The function of trade remedies – trade remedies are sometimes considered by academic economists as protectionist and working to the disadvantage of importing industries/consumers.
It is possible that, in the past, especially prior to the WTO, trade remedies were used in a protectionist manner. Today, trade remedies are a critical part of the rules based global trading system created by the WTO in 1995. Backed up by effective WTO dispute settlement procedures (anti-dumping (AD) has been the most active area of WTO dispute settlement), trade remedies support free trade by providing mechanisms to deal with dysfunction and distortions in global trade.
There is no global competition policy (as there is within the EU where no trade remedies are necessary) and trade remedies are the only mechanism that exists to deal with distortions to world trade and markets. It can be argued that if trade remedies work well, in principle, they should correct market distortions so that the market can be closer to the ‘free trade’ outcome i.e. they support free trade (creating a ‘level playing field’) rather than providing protection to domestic industry. In this regard, trade remedies complement the current UK government’s general approach and the new industrial strategy.
In addition, trade remedies also have a function of providing a safety valve facilitating domestic constituency ‘buy-in’ to trade liberalisation. The great success of the WTO would not have been possible without the possibility to use trade remedies.
There are three types of trade remedies permitted by the WTO agreements:
Anti-dumping (AD) is by far the most common trade remedy. It is regularly used by all major economies, including countries traditionally seen as export oriented such as Japan, South Korea and China. Dumping is defined as the situation where the export price is below the domestic price (the latter must fully cover cost of production so a price below COP is always dumped). In order to adopt measures, the dumped imports must cause material injury to domestic industry.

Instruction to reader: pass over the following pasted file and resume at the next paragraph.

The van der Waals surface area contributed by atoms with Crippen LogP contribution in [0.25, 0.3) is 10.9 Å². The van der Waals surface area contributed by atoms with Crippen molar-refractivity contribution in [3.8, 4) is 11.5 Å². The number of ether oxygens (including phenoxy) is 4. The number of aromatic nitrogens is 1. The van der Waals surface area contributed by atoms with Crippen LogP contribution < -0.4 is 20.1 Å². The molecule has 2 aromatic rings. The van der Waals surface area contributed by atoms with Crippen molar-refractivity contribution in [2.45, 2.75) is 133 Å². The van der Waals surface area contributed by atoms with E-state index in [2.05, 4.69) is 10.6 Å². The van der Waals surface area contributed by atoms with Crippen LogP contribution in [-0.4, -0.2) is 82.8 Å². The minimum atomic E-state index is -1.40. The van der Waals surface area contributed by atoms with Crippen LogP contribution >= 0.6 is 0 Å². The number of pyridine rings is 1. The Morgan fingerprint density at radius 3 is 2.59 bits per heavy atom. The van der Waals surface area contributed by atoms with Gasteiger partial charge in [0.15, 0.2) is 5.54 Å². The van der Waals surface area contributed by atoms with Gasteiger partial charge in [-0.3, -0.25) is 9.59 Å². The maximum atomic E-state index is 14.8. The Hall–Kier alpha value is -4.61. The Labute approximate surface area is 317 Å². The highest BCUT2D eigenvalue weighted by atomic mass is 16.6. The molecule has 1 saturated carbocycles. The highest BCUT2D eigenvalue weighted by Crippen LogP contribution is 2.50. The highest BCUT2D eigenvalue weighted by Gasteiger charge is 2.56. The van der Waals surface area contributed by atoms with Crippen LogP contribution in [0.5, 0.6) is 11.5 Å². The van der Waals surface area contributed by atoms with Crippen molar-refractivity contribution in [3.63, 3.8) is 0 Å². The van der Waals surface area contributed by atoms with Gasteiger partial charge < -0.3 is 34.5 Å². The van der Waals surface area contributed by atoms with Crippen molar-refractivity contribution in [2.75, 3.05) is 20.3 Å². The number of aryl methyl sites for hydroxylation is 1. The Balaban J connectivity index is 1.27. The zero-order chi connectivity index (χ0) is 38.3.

Countervailing duty (CVD/anti-subsidy) investigations have been much less common, although their use has dramatically increased in recent years. The reasons for lower use of CVD are a) more complicated and less established calculation methodologies compared with dumping b) the fact that subsidy investigations involve the investigation of a government whilst a dumping investigation only investigates the commercial information of exporting companies c) the fact that general subsidies cannot be addressed. In order to be a subsidy there must a financial contribution and it must be specific (i.e. to an industry or a region). In order to adopt measures, subsidised imports must cause material injury to domestic industry.
Safeguard investigations do not involve ‘unfair trade’ and consequently the WTO requirements for safeguard measures are more stringent (e.g. sudden, sharp, and significant increase in imports, unforeseen developments, serious injury, more time limited etc). Unlike AD/CVD measures, which are adopted on a country/company specific basis, safeguards can only be imposed against all sources of imports. Recent years have seen an upsurge in the use of safeguards by developing countries. Safeguards provide quick and effective protection with no requirement to undertake complex calculations of dumping or subsidy margins. The fact that they restrict imports from all sources makes them politically more difficult.